My brother's been living in Baton Rouge for the last four years or so and when he comes up to visit ,conversation always turns to food. When I first asked him about popular dishes other than the normal gumbo, jambalaya and red beans and rice that he sees there, he tells me that he's never seen so much gravy and rice in his life. Talk always centers around whose mama, aunt, cousin or sister makes the best. Gravy and rice is filling and cheap and so here I put my spin on it with fresh and smoked pork neck bones and some toasted flour for thickening. Served up with greens and corn bread, it's a party! —inpatskitchen
about 8 servings
pounds fresh pork neck bones , seasoned with salt and pepper
smoked pork neck bones
large onion, diced
large green bell pepper, diced
stalks celery, diced
cloves garlic, minced
cayenne pepper(or a little more for more lip smackin!)
Approximately 8 cups water
cup AP flour which you have lightly toasted in a saute pan over medium heat, stirring all the while until a light tan color
Worcestershire sauce (or more if you like)
In a large soup pot or Dutch oven, heat 1 tablespoon of the oil and brown the fresh neck bones on all sides. Remove from the pot and set aside.
Add the second tablespoon of oil to the pot and add the onion, bell pepper, celery, garlic, cayenne and black pepper. Saute until everything softens up and becomes fragrant.
Return the browned neck bones along with the smoked bones to the pot and add enough water to cover. Bring up to the boil and then simmer for about an hour or until the meat is ready to fall off the bones.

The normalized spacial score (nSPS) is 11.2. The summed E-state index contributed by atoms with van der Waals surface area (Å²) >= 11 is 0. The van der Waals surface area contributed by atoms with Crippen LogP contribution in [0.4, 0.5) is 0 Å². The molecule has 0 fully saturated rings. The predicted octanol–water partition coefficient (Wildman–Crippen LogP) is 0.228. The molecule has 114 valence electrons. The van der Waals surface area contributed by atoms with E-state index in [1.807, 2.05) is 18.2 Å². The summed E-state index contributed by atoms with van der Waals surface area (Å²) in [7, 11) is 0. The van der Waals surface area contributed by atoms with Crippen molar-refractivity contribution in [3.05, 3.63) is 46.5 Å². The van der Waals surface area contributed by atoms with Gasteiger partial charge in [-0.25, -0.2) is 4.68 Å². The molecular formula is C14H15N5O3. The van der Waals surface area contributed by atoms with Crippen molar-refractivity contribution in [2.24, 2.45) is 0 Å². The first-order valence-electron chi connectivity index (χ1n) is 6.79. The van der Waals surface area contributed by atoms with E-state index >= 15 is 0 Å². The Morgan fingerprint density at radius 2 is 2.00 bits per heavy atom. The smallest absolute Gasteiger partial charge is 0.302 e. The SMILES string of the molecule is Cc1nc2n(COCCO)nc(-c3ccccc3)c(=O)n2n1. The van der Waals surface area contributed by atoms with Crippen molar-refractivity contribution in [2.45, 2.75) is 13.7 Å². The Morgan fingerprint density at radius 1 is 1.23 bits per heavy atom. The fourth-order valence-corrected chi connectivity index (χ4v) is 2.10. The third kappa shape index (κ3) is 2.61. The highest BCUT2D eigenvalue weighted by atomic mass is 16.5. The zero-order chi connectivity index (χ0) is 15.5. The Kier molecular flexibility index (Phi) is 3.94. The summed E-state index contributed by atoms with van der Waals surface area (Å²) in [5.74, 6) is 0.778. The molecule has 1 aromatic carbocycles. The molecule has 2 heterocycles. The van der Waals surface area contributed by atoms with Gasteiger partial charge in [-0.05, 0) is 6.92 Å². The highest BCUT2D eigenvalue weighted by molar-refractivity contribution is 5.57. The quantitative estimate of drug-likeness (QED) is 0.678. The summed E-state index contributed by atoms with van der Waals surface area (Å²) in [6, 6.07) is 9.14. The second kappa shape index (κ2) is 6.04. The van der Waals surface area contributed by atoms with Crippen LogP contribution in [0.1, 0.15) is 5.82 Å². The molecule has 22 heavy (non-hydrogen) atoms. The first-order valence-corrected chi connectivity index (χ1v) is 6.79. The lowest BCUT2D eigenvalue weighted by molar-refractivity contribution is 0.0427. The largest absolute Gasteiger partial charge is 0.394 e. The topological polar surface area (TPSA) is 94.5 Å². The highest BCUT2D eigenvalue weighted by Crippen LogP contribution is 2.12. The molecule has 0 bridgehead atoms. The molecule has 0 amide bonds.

Remove the bones from the pot and let cool a bit. Once cool enough to handle, remove the meat from the bones either with a knife or your clean hands, returning the meat to the pot. Be careful not to let any small bone return to the pot.
Make a slurry of water and about 1/2 cup of the toasted flour and add it to the simmering pot. Once it boils again, check for the thickness of your gravy..if it's too thin you may want to make another slurry with some or all of the remaining flour.
Stir in the Worcestershire sauce and then taste. Add salt as needed...this will depend not only on your taste, but on how salty your smoked bones were.
At this point, if you're making ahead you can cool and refrigerate the pot. When ready to serve, bring back up to the boil, stir in the green onion.
Place about a cup of the cooked rice into each bowl, ladle some gravy over and garnish with more green onion. Get out the greens and corn bread!
I think I get my love for food and cooking from my mom, who was an amazing cook. She would start baking and freezing a month before Christmas in order to host our huge open house on Christmas afternoon. I watched and I learned...to this day I try not to procrastinate when it comes to entertaining.
My cooking style is pretty much all over the place, although I'm definitely partial to Greek and Italian cuisine. Oh yes, throw a little Cajun in there too!